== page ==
Time to get outside!
Last weekend the weather was gorgeous and between the restless hubby, and cabin feverish dogs we decided to set out and find ourselves a new adventure!
Such a gorgeous day to waste inside, so we packed up the dogs and headed out for some fresh air!
We recently discovered a National Forest Service road not to far from where we live, it was perfect for a day trip. The only hard part of this little trail was the snow, frozen solid from all of the sun and freezing temperatures it was like walking on ice rather than snow.
But we weren't deterred! This was the perfect hike for us to test out our day hiking packs and practice carrying for emergency situations like getting stuck in the woods overnight. It's always good to have a plan in place. Our packs include things like a drinking water filter, hand warming packets, fire starting supplies, knife/leatherman, emergency blankets, etc... that'll be a different post entirely, we're hoping to get into overnight camping when the weather warms up!
For the dogs, Dante currently is the only one with a pack - which for this trip we loaded up with a water bottle in each side, poo bags, and collapsible water dish. We still LOVE his Groundbird Gear Pack - that review is HERE. We're hoping to purchase a Groundbird Gear Backpack for Ziva this year, so that each dog can carry their own food for our overnight trips.
|Isn't he handsome!|
Tales In The Snow
The snow also tells all sorts of fun stories, we saw bobcat tracks which I somehow didn't take a picture of, deer tracks, and some cute little opossum prints (I think they are opossum but they could be raccoon).
And we found a poor lost feral kitty cat's tracks.
|Here kitty, kitty!|
|Look at the size of those paws!|
Living in Oregon cougars are a definite concern when you're out hiking. With an estimated wild population of about 6200 big cats our cougar population is over twice what they recommend for our state according to a few different articles and studies I found on the subject.
On a good note their are no recorded attacks of wild cougars attacking a person in Oregon although their have been plenty of sightings, and yes sadly attacks on livestock. A close friend of ours had a 200 pound meat goat killed by a cougar a couple of years ago, the impressive part? The cougar jumped the 8 foot goat fence, killed the goat, and managed to jump back out over the fence with the goat! Another friend of ours experienced a panicked call from his wife when she discovered a cougar staring at her through her sliding glass doors, the same cougar they are guessing that a week earlier attacked their neighbor's horse.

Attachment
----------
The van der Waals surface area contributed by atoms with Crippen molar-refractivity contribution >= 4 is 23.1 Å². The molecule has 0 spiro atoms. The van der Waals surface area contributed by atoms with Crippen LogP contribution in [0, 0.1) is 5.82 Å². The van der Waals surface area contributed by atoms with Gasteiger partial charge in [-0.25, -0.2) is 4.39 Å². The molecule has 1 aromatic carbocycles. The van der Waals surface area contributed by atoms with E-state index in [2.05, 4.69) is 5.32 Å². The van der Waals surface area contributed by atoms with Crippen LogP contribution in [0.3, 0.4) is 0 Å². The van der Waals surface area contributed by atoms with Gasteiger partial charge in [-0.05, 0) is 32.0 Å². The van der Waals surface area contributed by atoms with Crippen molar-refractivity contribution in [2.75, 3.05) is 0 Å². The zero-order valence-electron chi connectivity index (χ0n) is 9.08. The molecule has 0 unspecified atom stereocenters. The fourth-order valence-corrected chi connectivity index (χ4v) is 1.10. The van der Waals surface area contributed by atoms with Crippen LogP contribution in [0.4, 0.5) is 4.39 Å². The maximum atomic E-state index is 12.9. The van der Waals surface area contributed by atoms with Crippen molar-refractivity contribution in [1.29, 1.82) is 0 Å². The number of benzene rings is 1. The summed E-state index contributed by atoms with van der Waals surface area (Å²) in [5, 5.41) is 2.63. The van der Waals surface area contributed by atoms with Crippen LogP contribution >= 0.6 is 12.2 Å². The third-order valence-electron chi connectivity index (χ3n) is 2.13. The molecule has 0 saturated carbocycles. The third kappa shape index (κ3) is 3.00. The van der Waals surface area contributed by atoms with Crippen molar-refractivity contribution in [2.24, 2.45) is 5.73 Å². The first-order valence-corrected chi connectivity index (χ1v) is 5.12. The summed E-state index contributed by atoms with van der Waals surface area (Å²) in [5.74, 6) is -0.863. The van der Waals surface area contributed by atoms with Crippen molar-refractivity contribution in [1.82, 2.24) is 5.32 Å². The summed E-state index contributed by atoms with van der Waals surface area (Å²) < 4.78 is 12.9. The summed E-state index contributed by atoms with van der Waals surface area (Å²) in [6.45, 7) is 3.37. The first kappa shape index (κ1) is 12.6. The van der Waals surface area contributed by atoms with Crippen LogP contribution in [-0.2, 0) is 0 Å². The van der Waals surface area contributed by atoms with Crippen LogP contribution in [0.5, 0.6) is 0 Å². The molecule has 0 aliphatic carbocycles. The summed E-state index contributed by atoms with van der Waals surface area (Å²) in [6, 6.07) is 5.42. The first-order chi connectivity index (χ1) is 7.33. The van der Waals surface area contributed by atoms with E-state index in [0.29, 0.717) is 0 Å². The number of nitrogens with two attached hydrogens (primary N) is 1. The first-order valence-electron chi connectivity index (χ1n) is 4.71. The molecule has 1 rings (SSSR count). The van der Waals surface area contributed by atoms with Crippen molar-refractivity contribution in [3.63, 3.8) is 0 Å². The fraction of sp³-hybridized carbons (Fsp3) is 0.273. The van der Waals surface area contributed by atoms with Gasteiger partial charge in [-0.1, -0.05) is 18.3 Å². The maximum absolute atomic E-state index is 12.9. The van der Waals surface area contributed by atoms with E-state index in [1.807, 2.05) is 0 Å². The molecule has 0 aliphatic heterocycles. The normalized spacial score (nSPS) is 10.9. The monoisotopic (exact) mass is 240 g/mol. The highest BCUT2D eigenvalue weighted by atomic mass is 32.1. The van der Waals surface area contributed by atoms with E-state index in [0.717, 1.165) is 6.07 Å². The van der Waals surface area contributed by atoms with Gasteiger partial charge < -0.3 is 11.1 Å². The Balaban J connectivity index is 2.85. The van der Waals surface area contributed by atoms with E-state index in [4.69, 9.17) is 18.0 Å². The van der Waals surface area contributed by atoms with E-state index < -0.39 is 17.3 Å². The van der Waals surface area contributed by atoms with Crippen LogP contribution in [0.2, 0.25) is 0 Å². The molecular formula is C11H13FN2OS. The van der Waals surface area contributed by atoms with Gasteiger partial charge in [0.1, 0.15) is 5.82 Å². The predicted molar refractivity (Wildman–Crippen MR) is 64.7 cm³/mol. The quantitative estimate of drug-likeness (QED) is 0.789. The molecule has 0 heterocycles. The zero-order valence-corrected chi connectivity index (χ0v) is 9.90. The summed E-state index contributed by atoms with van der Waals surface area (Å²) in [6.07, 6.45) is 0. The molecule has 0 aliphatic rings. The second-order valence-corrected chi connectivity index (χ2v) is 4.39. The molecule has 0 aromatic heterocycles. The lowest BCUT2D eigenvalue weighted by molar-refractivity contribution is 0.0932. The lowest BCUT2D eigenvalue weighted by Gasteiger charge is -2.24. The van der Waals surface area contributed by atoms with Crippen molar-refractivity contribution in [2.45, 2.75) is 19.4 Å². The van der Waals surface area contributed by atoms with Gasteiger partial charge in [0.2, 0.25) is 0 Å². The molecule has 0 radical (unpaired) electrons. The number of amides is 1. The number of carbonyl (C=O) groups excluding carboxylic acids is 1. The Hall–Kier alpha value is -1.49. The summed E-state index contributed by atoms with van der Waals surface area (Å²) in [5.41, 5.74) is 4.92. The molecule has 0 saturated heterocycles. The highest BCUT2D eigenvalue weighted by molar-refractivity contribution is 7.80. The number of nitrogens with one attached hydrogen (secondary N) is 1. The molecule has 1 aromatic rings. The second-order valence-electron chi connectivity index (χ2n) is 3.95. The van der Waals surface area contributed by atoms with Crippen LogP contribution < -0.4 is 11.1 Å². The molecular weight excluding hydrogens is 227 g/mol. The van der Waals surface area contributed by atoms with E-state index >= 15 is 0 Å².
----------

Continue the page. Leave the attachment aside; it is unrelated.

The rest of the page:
It's pretty impressive to think these large cats exist out in nature, remaining generally hidden from sight. The hubby and I have only ever seen a cougar once, one time we were out riding the motorcycle (I was on the back, Dz Dad was driving) when I saw a cougar in a field - I hit him on the shoulder and he managed to catch a glimpse before it disappeared in the tall grass. Pretty amazing for sure!
I definitely find them fascinating as a predator, but we also carry a healthy respect for what these predators are capable of doing. So a few precautions that we take include not hiking alone, or if we do go alone it's with the dogs.
Our Hiking Precautions:
- Tell someone a friend or family member where we are going and when to expect us to return.
- We don't hike entirely by ourselves, if we go alone it's still with the accompaniment of a dog.
- Dogs remain on leash when we're hiking. This may not sound like fun to you, but keep in mind a dog crashing around through the brush sounds just like a prey animal and draws predators like cougars in to investigate. Cougars have been known to go after dogs, I personally met a woman who's mastiff was attacked and barely survived to tell the tale his face bears the scars of his encounter to this day.
- Carry a weapon, personally I prefer to carry a gun and pepper spray. It's good to have options since you could run into a number of different dangerous things.
If You DO See A Cougar:
- Stay calm and stand your ground.
- Maintain direct eye contact.
- Speak firmly, clap your hands, and raise your arms to look larger.
- Back away slowly but do not turn your back on the cougar.
- Cougars will often run away if given the chance to escape, so make sure they have room!
On a good note our story has a happy ending, we didn't see any cougars and we had a great adventure!
Do you have any dangerous wildlife where you live?